Inaugural Grattan Scholar, Sara Mitchell undertook research in the field of Cultural Economics under the supervision of Professor John O’Hagan in the Department of Economics. During her studies, Sara had the opportunity to present her research at a range of specialised workshops and conferences. She was also selected as one of just three young Irish researchers to attend the 5th Lindau Nobel Laureate Meeting of Economic Sciences. Inspired by these experiences, Sara collaborated with Trinity’s School of English to organise a conference on Creative Networks and Cultural Output.
Following her PhD Sara joined Indecon, an independent economic consulting firm, which provides independent economic research to voluntary organisations, government departments, local authorities and other clients.
Lisa Keenan – The Underrepresentation of Women in Political Life: the Case of the Republic of Ireland
"My research investigated the experience of women in Irish politics. It examined potential sites of resistance to women’s participation in political life, during electoral campaigns, at the ballot box, and after their election to Dáil Éireann."
Lisa joined Trinity's PhD programme as a Grattan Scholar in 2013 where she researched a dissertation entitled ‘The underrepresentation of women in political life: the case of the Republic of Ireland’ under the supervision of Gail McElroy, Professor of Political Science and Head of the School of Social Sciences and Philosophy. She co-authored a paper with Prof McElroy entitled ‘Who supports gender quotas in Ireland?’ which was published in IPS, the journal of the Political Studies Association of Ireland. During her studies, Lisa had the opportunity to present her research at a range of European conferences and workshops.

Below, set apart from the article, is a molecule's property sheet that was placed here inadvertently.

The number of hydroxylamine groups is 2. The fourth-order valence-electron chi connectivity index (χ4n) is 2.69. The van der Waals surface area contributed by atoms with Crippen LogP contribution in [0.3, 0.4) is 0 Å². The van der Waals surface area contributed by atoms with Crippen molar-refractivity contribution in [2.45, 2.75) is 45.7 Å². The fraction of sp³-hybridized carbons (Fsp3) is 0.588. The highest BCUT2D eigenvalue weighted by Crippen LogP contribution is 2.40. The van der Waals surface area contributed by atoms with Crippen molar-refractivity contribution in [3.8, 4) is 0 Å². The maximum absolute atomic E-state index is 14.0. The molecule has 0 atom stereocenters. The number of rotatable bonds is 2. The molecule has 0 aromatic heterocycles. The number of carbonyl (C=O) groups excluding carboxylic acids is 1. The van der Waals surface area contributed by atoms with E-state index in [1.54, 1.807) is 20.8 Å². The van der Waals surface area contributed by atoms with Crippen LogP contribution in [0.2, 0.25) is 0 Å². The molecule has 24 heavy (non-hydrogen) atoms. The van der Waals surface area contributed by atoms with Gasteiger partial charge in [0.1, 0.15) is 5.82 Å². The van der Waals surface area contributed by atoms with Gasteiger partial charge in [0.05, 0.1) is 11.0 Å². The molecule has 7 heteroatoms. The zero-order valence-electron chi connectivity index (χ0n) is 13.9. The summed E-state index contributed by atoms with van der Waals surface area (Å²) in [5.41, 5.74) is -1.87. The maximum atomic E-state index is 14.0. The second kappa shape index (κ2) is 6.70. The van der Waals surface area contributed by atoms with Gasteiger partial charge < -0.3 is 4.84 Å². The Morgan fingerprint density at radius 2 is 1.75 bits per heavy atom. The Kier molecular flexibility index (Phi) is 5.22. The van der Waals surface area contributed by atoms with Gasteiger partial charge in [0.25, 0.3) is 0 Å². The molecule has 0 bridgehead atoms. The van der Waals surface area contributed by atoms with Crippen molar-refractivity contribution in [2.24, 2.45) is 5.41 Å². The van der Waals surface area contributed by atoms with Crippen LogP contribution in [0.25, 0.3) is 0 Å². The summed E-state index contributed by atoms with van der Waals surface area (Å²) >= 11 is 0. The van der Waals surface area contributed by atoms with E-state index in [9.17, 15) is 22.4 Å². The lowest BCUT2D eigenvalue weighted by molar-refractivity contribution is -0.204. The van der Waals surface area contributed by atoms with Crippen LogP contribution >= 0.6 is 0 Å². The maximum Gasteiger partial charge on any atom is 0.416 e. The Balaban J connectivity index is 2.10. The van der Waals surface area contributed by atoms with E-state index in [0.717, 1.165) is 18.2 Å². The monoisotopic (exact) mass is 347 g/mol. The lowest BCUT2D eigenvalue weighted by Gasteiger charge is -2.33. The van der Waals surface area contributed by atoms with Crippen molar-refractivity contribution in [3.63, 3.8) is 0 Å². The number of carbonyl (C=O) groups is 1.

Lisa received a BA in Economics and Sociology in 2011 and an MLitt in Economics in 2013 both from Trinity College. She submitted her PhD thesis for examination in September 2017. She is currently an Adjunct Assistant Professor in Trinity’s Department of Political Science.
Katarzyna Kozien - Types of Return Migrants and their Reintegration Patterns
"My research focused on the consequences of Polish return migration on their life trajectories. This involved analysing the differences between migrants who stayed in the country of migration and those who returned to their country of origin in order to determine possible reasons behind their decisions."